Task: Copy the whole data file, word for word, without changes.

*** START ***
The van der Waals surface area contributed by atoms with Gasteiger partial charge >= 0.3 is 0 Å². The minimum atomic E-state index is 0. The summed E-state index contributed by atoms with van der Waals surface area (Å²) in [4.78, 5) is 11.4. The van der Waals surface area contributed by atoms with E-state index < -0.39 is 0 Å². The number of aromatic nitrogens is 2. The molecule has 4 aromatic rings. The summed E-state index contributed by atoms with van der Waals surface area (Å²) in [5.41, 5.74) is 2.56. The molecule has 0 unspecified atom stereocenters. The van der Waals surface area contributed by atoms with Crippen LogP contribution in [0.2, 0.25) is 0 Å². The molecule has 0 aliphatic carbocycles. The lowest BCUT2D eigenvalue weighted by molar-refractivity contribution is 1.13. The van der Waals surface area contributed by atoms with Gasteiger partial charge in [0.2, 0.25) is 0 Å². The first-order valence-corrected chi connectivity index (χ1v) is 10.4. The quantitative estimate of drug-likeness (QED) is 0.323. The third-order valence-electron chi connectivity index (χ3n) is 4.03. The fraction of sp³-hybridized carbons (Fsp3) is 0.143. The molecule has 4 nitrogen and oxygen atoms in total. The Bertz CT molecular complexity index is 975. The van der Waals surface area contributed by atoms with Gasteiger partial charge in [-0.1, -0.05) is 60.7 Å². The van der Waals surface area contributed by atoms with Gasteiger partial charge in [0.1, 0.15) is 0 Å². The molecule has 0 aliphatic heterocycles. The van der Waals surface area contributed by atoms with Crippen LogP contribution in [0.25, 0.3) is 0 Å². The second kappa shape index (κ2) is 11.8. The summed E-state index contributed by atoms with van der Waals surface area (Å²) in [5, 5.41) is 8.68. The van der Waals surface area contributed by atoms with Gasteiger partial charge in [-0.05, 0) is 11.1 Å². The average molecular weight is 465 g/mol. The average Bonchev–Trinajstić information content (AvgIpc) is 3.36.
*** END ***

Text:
The van der Waals surface area contributed by atoms with Gasteiger partial charge >= 0.3 is 0 Å². The minimum atomic E-state index is 0. The summed E-state index contributed by atoms with van der Waals surface area (Å²) in [4.78, 5) is 11.4. The van der Waals surface area contributed by atoms with E-state index < -0.39 is 0 Å². The number of aromatic nitrogens is 2. The molecule has 4 aromatic rings. The summed E-state index contributed by atoms with van der Waals surface area (Å²) in [5.41, 5.74) is 2.56. The molecule has 0 unspecified atom stereocenters. The van der Waals surface area contributed by atoms with Crippen LogP contribution in [0.2, 0.25) is 0 Å². The molecule has 0 aliphatic carbocycles. The lowest BCUT2D eigenvalue weighted by molar-refractivity contribution is 1.13. The van der Waals surface area contributed by atoms with Gasteiger partial charge in [0.2, 0.25) is 0 Å². The first-order valence-corrected chi connectivity index (χ1v) is 10.4. The quantitative estimate of drug-likeness (QED) is 0.323. The third-order valence-electron chi connectivity index (χ3n) is 4.03. The fraction of sp³-hybridized carbons (Fsp3) is 0.143. The molecule has 4 nitrogen and oxygen atoms in total. The Bertz CT molecular complexity index is 975. The van der Waals surface area contributed by atoms with Gasteiger partial charge in [-0.1, -0.05) is 60.7 Å². The van der Waals surface area contributed by atoms with Gasteiger partial charge in [0.1, 0.15) is 0 Å². The molecule has 0 aliphatic heterocycles. The van der Waals surface area contributed by atoms with Crippen LogP contribution in [0.25, 0.3) is 0 Å². The second kappa shape index (κ2) is 11.8. The summed E-state index contributed by atoms with van der Waals surface area (Å²) in [5, 5.41) is 8.68. The van der Waals surface area contributed by atoms with Gasteiger partial charge in [-0.05, 0) is 11.1 Å². The average molecular weight is 465 g/mol. The average Bonchev–Trinajstić information content (AvgIpc) is 3.36.